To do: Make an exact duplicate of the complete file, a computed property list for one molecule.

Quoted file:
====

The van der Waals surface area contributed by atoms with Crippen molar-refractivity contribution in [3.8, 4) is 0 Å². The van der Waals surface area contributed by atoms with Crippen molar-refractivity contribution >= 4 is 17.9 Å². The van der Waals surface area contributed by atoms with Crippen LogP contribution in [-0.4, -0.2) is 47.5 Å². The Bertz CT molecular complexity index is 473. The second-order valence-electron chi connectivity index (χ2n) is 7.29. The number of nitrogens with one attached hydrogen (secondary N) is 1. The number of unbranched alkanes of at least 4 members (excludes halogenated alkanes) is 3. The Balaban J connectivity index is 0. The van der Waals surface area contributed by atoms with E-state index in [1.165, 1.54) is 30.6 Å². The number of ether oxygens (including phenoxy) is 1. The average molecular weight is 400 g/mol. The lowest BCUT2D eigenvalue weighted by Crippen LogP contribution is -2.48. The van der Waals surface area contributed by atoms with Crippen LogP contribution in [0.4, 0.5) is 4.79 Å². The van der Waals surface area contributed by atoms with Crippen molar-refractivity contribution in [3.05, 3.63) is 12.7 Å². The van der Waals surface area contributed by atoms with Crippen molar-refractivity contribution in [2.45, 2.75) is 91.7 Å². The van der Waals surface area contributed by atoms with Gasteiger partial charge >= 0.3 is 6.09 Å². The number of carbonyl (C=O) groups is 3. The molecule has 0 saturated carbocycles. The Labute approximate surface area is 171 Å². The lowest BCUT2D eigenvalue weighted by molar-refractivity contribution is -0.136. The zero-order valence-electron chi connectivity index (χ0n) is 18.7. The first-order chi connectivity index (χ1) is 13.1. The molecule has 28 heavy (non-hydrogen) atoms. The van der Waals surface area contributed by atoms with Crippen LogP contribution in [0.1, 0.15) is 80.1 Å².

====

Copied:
The van der Waals surface area contributed by atoms with Crippen molar-refractivity contribution in [3.8, 4) is 0 Å². The van der Waals surface area contributed by atoms with Crippen molar-refractivity contribution >= 4 is 17.9 Å². The van der Waals surface area contributed by atoms with Crippen LogP contribution in [-0.4, -0.2) is 47.5 Å². The Bertz CT molecular complexity index is 473. The second-order valence-electron chi connectivity index (χ2n) is 7.29. The number of nitrogens with one attached hydrogen (secondary N) is 1. The number of unbranched alkanes of at least 4 members (excludes halogenated alkanes) is 3. The Balaban J connectivity index is 0. The van der Waals surface area contributed by atoms with E-state index in [1.165, 1.54) is 30.6 Å². The number of ether oxygens (including phenoxy) is 1. The average molecular weight is 400 g/mol. The lowest BCUT2D eigenvalue weighted by Crippen LogP contribution is -2.48. The van der Waals surface area contributed by atoms with Crippen LogP contribution in [0.4, 0.5) is 4.79 Å². The van der Waals surface area contributed by atoms with Crippen molar-refractivity contribution in [3.05, 3.63) is 12.7 Å². The van der Waals surface area contributed by atoms with Crippen molar-refractivity contribution in [2.45, 2.75) is 91.7 Å². The van der Waals surface area contributed by atoms with Gasteiger partial charge >= 0.3 is 6.09 Å². The number of carbonyl (C=O) groups is 3. The molecule has 0 saturated carbocycles. The Labute approximate surface area is 171 Å². The lowest BCUT2D eigenvalue weighted by molar-refractivity contribution is -0.136. The zero-order valence-electron chi connectivity index (χ0n) is 18.7. The first-order chi connectivity index (χ1) is 13.1. The molecule has 28 heavy (non-hydrogen) atoms. The van der Waals surface area contributed by atoms with Crippen LogP contribution in [0.1, 0.15) is 80.1 Å².